Court voids Hempstead Town's contract with tank installer

Installation of new petroleum dispensing station at Hempstead Installation of new petroleum dispensing station at Hempstead Town's Baldwin Park. (Oct. 25, 2013) Photo Credit: Newsday/Aisha Al-Muslim

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A State Supreme Court justice has declared invalid a $394,800 contract awarded by the Town of Hempstead to a second bidder of a project to install a petroleum dispensing station in Baldwin Park.

The decision from Judge Arthur M. Diamond came after Holtsville-based Aventura Construction Corp., a contractor specializing in gasoline storage tank and pump installations, filed a lawsuit on July 25 against the Town of Hempstead and East Northport-based Island Pump & Tank Corp. The suit stems from the town awarding the project contract to Island despite Aventura being the lowest bidder for the initial bid and subsequent rebid with its $385,978 proposal.

"Acceptance of a higher bid . . . gives rise to speculation that favoritism, improvidence, extravagance, fraud or corruption may have played a role in the decision," said Diamond, who instructed the town to reopen bidding for the project.

Aventura owner Frank DeMeyer alleged the town's actions were designed to exclude his company because of his ongoing dispute with Plumbers Local Union No. 200, based in Ronkonkoma, and to ensure the project was awarded to union contractor Island.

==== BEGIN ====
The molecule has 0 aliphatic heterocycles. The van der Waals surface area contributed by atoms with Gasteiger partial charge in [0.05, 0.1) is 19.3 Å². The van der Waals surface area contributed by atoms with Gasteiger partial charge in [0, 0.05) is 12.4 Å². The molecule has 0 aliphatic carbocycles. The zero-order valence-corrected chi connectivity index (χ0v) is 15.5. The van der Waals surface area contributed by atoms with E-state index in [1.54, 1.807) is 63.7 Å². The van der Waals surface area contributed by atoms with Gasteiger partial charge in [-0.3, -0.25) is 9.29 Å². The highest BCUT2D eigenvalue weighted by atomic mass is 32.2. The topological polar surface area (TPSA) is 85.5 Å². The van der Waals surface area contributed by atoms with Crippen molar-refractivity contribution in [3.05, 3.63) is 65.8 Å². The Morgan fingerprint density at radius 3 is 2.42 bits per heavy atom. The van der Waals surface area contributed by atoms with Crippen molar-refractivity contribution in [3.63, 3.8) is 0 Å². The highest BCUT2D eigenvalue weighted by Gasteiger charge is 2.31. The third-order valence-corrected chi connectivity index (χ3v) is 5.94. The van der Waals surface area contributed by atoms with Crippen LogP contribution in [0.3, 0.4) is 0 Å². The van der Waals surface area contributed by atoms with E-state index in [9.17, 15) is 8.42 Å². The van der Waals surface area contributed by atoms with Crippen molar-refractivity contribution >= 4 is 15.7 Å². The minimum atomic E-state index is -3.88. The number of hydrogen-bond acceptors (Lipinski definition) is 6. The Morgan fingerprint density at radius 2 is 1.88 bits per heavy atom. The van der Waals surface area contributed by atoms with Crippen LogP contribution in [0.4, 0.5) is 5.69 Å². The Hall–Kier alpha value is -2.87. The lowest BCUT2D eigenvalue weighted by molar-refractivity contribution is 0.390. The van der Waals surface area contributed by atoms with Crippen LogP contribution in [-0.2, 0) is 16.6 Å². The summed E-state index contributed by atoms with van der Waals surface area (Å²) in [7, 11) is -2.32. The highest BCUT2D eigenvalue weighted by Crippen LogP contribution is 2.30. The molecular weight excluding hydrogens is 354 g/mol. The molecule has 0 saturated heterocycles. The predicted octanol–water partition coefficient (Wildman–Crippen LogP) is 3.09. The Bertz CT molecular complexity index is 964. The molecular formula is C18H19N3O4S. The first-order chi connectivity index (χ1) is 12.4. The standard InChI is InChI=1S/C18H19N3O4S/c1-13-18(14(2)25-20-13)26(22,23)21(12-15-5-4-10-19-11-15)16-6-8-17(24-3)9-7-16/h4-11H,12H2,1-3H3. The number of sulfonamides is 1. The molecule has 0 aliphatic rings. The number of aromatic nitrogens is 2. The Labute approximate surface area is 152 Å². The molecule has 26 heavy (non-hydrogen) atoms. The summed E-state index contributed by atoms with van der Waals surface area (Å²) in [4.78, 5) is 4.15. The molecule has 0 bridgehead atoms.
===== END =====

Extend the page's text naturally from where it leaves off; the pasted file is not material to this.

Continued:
"All I want is to have a fair shot," said DeMeyer, a civil engineer who started his company in 2001. "A qualified business should be allowed to freely bid on public projects without undue influence from competitors, unions or favoritism of municipal employees."

Town spokesman Michael Deery said Hempstead will appeal the judge's decision. Island and the plumbers union did not respond to requests for comment.

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The town initially sought bids in December for the project that required the installation of new gasoline and diesel tanks to replace a previous fueling station at Baldwin Park, which houses the park department's administrative offices and serves as storage for town highway department vehicles. The town then rejected bids in March and re-advertised for bids with a mandatory requirement to be in a plumbing apprenticeship program.

In the second round of bidding, Aventura was the lowest bidder, but the town rejected Aventura's, saying its participation in an apprenticeship program for operating engineers did not meet town requirements. The town awarded the project to Island, the second-lowest bidder. "You have the ability to pursue other legal avenues," Supervisor Kate Murray told DeMeyer at the July 9 board meeting, where the board voted 6-0 to accept Island's bid. "In our opinion, your apprenticeship program . . . is not up to the bid specifications and so we are going forward with the designated bidder."

DeMeyer argued that labor law requires that apprenticeship programs be appropriate for the type of work performed. There is no apprenticeship program for pump and tank installation, which is different from a plumber program, he said.

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"Plumbing has nothing to do with pump and tank," said DeMeyer, adding plumbers install piping for hot and cold water, while pump and tank mechanics install transportation fuel tanks. "They are clearly two separate trades."

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